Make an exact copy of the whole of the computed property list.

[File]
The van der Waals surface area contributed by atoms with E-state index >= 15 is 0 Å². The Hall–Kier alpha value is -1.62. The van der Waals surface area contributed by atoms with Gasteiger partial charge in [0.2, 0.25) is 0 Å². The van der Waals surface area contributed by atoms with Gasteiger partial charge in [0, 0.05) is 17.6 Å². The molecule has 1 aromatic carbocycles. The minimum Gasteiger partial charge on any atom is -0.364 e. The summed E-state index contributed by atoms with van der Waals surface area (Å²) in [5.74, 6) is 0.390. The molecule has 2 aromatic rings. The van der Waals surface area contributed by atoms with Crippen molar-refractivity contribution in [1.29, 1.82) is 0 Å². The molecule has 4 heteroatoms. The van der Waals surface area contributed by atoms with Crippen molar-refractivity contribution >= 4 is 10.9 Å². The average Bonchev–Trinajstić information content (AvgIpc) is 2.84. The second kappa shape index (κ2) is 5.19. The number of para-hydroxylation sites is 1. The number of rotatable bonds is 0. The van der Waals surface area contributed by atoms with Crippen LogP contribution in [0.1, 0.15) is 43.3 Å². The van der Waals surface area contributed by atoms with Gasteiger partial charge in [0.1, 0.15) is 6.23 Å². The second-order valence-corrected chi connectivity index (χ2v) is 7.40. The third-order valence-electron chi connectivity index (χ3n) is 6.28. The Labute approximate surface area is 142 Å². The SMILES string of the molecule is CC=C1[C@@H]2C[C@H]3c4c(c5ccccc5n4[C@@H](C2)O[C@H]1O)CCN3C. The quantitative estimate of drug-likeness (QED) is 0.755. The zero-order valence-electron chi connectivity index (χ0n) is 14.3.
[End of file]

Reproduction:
The van der Waals surface area contributed by atoms with E-state index >= 15 is 0 Å². The Hall–Kier alpha value is -1.62. The van der Waals surface area contributed by atoms with Gasteiger partial charge in [0.2, 0.25) is 0 Å². The van der Waals surface area contributed by atoms with Gasteiger partial charge in [0, 0.05) is 17.6 Å². The molecule has 1 aromatic carbocycles. The minimum Gasteiger partial charge on any atom is -0.364 e. The summed E-state index contributed by atoms with van der Waals surface area (Å²) in [5.74, 6) is 0.390. The molecule has 2 aromatic rings. The van der Waals surface area contributed by atoms with Crippen molar-refractivity contribution in [1.29, 1.82) is 0 Å². The molecule has 4 heteroatoms. The van der Waals surface area contributed by atoms with Crippen molar-refractivity contribution >= 4 is 10.9 Å². The average Bonchev–Trinajstić information content (AvgIpc) is 2.84. The second kappa shape index (κ2) is 5.19. The number of para-hydroxylation sites is 1. The number of rotatable bonds is 0. The van der Waals surface area contributed by atoms with Crippen LogP contribution in [0.1, 0.15) is 43.3 Å². The van der Waals surface area contributed by atoms with Gasteiger partial charge in [0.1, 0.15) is 6.23 Å². The second-order valence-corrected chi connectivity index (χ2v) is 7.40. The third-order valence-electron chi connectivity index (χ3n) is 6.28. The Labute approximate surface area is 142 Å². The SMILES string of the molecule is CC=C1[C@@H]2C[C@H]3c4c(c5ccccc5n4[C@@H](C2)O[C@H]1O)CCN3C. The quantitative estimate of drug-likeness (QED) is 0.755. The zero-order valence-electron chi connectivity index (χ0n) is 14.3.